The village of hehs-KWEE-kweel ("skate") was of the hloo-weelh-AHBSH (from s'hloo-WEELH, "a tiny hole drilled to measure the thickness of a canoe"), for the narrow passage through then-large and resource-rich Union Bay marsh. Traces of the marsh survive as the Union Bay Natural Area and the Foster Island area of north Washington Park Arboretum. The trees and the island of Stitici (Stee-tee-tchee) were their ceremonial burial ground. Stitici, Little Island, is now called Foster Island.[6] The village was at the northeast tip of what is now Madison Park. One of the longhouses (forerunners of cohousing for tens of people) may have been used as a potlatch house. The Duwamish Tribe is today leveraging the sacred site in the path of substantial enlargement of State Route 520 through south Union Bay between Redmond and Interstate 5, in their quest for recognition.[7]

The prominent village of SWAH-tsoo-gweel ("portage") was on an abundant and much larger Union Bay, and what is now Ravenna was their backyard before the arrival of European settlers,[8] Laurelhurst in summer.[9] The Seattle, Lake Shore and Eastern Railway was built around 1886 along what is now the Burke-Gilman Trail, following what was the shoreline past where the UW power plant and University Village are today.[10] A longhouse was near the present UW power plant (across Montlake Boulevard from the IMA building), others were around the north shores which were about mile farther north than today, and shores east of what is now the Union Bay Natural Area, with a longhouse or two between what is now the Center for Urban Horticulture and Children's Hospital. Villages were diffuse.[8]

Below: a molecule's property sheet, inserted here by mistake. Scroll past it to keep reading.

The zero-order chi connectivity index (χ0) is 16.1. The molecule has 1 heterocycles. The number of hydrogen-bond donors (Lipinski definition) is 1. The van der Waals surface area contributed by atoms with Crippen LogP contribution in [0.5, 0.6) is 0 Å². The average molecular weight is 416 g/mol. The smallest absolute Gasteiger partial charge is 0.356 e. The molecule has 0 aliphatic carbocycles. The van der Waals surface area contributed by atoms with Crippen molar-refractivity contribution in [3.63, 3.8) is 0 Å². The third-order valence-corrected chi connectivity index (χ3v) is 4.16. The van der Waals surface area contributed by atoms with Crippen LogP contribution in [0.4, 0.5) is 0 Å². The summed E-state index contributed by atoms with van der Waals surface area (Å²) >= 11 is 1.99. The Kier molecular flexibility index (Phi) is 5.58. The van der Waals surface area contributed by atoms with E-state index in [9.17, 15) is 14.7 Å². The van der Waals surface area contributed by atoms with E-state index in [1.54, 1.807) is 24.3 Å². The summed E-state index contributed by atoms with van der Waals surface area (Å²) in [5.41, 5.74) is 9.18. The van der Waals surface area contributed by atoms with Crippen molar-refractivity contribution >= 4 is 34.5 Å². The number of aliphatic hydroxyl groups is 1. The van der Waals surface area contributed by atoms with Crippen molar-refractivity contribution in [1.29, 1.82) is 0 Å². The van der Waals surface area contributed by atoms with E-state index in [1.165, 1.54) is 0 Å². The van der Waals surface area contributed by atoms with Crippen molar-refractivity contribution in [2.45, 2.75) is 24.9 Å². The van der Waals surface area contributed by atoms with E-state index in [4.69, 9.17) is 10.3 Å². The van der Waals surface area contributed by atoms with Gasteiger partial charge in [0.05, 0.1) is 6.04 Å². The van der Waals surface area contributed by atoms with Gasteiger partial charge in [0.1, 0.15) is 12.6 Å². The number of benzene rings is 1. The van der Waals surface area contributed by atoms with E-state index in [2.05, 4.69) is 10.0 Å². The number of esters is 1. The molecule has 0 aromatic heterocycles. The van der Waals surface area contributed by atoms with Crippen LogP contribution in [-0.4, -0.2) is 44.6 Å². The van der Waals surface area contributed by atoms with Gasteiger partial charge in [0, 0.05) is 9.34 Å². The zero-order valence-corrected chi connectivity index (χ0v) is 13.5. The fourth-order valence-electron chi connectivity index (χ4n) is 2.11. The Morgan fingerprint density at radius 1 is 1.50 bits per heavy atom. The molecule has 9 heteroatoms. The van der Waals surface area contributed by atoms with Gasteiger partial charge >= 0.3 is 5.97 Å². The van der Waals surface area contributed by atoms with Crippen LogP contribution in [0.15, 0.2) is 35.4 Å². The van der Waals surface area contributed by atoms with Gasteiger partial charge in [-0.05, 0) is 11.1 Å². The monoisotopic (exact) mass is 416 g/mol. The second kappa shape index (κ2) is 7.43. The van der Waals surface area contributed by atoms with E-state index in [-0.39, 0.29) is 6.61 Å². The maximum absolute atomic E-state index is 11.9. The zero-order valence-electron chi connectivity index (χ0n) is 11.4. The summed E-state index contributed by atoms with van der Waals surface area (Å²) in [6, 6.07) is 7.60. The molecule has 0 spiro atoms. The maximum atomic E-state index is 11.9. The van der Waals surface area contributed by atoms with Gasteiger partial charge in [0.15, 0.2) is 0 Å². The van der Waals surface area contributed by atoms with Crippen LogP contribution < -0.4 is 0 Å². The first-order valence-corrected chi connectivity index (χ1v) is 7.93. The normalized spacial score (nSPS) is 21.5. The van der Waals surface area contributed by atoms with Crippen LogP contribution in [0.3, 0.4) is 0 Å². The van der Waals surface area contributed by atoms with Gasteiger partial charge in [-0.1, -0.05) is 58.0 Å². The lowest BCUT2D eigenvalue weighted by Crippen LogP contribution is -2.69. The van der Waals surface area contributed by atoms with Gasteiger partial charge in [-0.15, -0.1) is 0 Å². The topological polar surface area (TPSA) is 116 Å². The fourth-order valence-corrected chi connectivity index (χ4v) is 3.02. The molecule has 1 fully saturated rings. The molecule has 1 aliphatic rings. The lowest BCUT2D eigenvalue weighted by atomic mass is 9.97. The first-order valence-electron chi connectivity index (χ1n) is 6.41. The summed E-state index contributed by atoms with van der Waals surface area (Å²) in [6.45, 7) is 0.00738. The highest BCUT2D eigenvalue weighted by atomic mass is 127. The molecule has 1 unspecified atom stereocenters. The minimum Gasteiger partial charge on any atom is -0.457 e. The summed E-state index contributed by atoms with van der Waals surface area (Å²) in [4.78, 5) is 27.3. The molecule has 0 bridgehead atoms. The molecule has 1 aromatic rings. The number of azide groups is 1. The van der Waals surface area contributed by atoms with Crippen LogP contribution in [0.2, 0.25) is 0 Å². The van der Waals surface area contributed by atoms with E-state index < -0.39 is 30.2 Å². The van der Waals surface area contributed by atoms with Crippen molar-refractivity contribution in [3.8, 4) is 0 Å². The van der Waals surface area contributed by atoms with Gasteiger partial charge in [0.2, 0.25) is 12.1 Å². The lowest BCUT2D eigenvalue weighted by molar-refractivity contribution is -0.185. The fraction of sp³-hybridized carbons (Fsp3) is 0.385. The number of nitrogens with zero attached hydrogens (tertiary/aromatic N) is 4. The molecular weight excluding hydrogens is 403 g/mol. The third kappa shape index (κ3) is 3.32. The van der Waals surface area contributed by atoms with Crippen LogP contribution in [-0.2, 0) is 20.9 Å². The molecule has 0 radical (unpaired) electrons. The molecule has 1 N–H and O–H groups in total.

Cheshiahud or Lake John and his family were among the memorable residents around Union Bay in the early decades of Seattle.

See also[edit]


  1. ^ Herrera 2011.
  2. ^ Goetz Troost 2004.
  3. ^ Phelps, U.S. Army Corps of Engineers project 1913-1916, pp. 67–69
  4. ^ (1) Fill sites 1911, 1920, 1926; last acreage, in the University District, closed 1966 or 1967).
    (1.1) Phelps, pp. 208, 210; "HISTORY @UBNA", below.
    (2) Stein
  5. ^ (1) "HISTORY @ UBNA". Center for Urban Horticulture. Departments, University of Washington. January 1999. Archived from the original on 2006-05-17. Retrieved 2006-04-21.
    (2) "Ravenna". Seattle City Clerk's Neighborhood Map Atlas. Office of the Seattle City Clerk. 17 June 2002. Retrieved 2006-04-21.
    (3) ""University District", map". Office of the Seattle City Clerk. 13 June 2002. Archived from the original on 7 November 2006. Retrieved 21 April 2006.
  6. ^ Thomas Speer quoted in Switzer
  7. ^ Switzer
  8. ^ a b Dailey, 26 and 27, ref. 2, 8)
  9. ^ Rochester
  10. ^ Phelps, p. 25
  1. Higman, Harry Wentworth. Union Bay, the life city". Seattle, University of Washington Press, 1951. Print.


  • Dailey, Tom (n.d.). "Duwamish-Seattle". "Coast Salish Villages of Puget Sound". Retrieved 2006-04-21. {{cite web}}: External link in |work= (help)
    Page links to Village Descriptions Duwamish-Seattle section.
    Dailey referenced "Puget Sound Geography" by T. T. Waterman. Washington DC: National Anthropological Archives, mss. [n.d.] [ref. 2];